Friday, November 08, 2002

Why We Fisk

A few liberal blogs have expressed unhappiness with the term "Fisking" because it ridicules the poor man and it's all a bit immature anyway. One blog (I don't recall which) asked how conservative pundits would like it if they called their own paragraph-by-paragaraph demolitions "Reynoldsing" or "Sullivaning". I don't think they'd be too bothered, but these words just don't have the same ring as "Fisking", do they? It's a nice sharp word that makes you think of a broom sweeping away horrid bits of postmodern fluff. And if anyone still doesn't like it, well tough. Fiskety, Fisk, Fisk, Fisk.

It's good to remind ourselves every once in a while why the term was adopted in the first place. Reading this piece in today's Independent is enough to relight the warm glow of nostalgia. Fisk is unhappy about the al-Qaeda crisping in Yemen and thinks the BBC is being ground beneath the iron heel:

With grovelling approval, the US press used Israel's own mendacious description of such murders as a "targeted killing" – and shame on the BBC for parroting the same words on Wednesday. How about a little journalistic freedom here? Like asking why this important al-Qa'ida leader could not have been arrested. Or tried before an open court. Or, at the least, taken to Guantanamo Bay for interrogation.

Which were two of many questions raised on the BBC discussion programmes Newsnight and Question Time. Shame on the BBC for actually waiting for a discussion programme instead of turning the news into an editorial. For Fisk, failure to raise the questions he demands at the time he appoints is enough to suggest censorship.

Now we're off on one of these world trips, visiting all the tourist-unfriendly very-hotspots with Fisk as our guide. It's a bit like one of these Michael Palin television series with added dopeyness. First stop is the UN, where we arrive via contrived segue: "But a "clean shot" is what President Bush appears to want to take at the United Nations." So Bush actually wants to physically destoy the UN? Ah, no, it was a big old metaphor after all:

First, he wants to force it to adopt a resolution about which the Security Council has the gravest reservations. Then he warns that he might destroy the UN's integrity by ignoring it altogether. In other words, he wants to destroy the UN. Does George Bush realise that the United States was the prime creator of this institution, just as it was of the League of Nations under President Woodrow Wilson?

And we all remember how brilliant the League of Nations turned out to be. The UN is basically the same - an association of nations that values peace at all costs, even if the cost is the preservation of tyranny. It doesn't need Bush to destroy it. History is already pointing the way - to the dustbin.

From there, we catch a connection to Moscow via Chechnya where Fisk succumbs to a bout of quotitis, a debilitating condition that compels writers to attach "quotations" to "key phrases" in an effort to impugn them with phoniness without having to explain why. Secondary symptoms of quotitis include inexplicable references to maritime dramas:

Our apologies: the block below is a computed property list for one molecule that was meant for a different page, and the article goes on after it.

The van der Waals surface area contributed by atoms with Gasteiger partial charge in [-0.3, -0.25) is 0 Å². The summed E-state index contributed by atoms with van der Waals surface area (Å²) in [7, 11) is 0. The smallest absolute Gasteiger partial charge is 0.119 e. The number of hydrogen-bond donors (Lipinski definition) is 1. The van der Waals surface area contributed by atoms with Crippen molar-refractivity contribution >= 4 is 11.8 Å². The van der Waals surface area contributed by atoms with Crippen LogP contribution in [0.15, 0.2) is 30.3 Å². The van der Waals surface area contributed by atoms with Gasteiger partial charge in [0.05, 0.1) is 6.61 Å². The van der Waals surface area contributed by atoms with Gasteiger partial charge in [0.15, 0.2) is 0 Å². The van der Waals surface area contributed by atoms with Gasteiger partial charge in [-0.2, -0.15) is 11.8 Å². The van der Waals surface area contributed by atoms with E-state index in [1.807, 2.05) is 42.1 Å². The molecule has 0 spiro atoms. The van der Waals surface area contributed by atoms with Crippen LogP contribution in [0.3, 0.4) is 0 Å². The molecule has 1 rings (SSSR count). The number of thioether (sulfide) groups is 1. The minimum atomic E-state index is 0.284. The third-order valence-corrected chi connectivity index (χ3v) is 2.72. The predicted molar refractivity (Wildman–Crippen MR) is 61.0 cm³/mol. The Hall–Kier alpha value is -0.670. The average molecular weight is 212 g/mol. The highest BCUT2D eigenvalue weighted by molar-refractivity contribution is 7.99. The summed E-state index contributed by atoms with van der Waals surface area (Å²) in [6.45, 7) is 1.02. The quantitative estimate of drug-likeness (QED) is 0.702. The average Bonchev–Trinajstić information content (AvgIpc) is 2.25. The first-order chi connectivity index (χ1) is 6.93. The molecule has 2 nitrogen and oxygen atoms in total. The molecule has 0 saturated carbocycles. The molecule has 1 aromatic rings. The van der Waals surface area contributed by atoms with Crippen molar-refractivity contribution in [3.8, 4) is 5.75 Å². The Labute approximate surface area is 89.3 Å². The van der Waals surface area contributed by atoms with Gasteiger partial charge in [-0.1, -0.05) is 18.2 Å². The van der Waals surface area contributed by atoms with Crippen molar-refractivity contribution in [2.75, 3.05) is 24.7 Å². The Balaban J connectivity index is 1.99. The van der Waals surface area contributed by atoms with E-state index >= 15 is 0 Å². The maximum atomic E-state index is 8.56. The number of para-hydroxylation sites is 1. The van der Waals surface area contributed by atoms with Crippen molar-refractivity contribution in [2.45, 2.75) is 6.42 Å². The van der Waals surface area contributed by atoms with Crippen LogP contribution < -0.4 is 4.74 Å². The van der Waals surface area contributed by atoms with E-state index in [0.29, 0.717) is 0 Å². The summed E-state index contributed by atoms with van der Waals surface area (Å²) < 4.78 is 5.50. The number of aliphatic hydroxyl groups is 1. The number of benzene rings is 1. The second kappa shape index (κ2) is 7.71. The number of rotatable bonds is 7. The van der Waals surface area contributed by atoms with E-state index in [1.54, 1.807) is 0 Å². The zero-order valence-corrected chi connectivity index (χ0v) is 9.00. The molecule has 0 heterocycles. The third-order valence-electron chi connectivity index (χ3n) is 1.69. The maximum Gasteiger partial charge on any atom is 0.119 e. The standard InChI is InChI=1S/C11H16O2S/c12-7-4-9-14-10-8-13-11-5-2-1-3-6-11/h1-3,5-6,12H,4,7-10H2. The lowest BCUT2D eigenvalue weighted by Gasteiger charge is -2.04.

"Targeted killing" – courtesy of the Bush administration – is now what the Israeli prime minister Ariel Sharon can call "legitimate warfare". And Vladimir Putin, too. Now the Russians – I kid thee not, as Captain Queeg said in the Caine Mutiny – are talking about "targeted killing" in their renewed war on Chechnya. After the disastrous "rescue" of the Moscow theatre hostages by the so-called "elite" Russian Alpha Special forces (beware, oh reader, any rescue by "elite" forces, should you be taken hostage), Putin is supported by Bush and Tony Blair in his renewed onslaught against the broken Muslim people of Chechnya.

Fisk relates an appalling account of cruelty committed by a Russian soldier named Kolya against a Chechnyan girl and asks:

Now, I have a question. If you or I was that girl's husband or lover or brother or father, would we not be prepared to take hostages in a Moscow theatre? Even if this meant – as it did – that, asphyxiated by Russian gas, we would be executed with a bullet in the head, as the Chechen women hostage-takers were? But no matter. The "war on terror" means that Kolya and the boys will be back in action soon, courtesy of Messrs Putin, Bush and Blair.

The Chechens' actions deserve a more thorough treatment than a little aside asking "well how would you feel?" in the manner of a primary school teacher chastising a child. It's a dodge out of having to evaluate their conduct objectively: They're on a mission, you see. Driven by passion!

The next flight takes us to Israel - it had to eventually - and to poor Mordechai Vanunu, banged up for selling the nuclear farm. Apparently his uninspired poetry is the reason for our global gallivanting: "...don't look at the whole machine. You are responsible for this one bolt, this one rubber stamp" Good God, it makes you wonder what sort of purple prose David Shayler will be churning out over Christmas. Fisk, though, is impressed: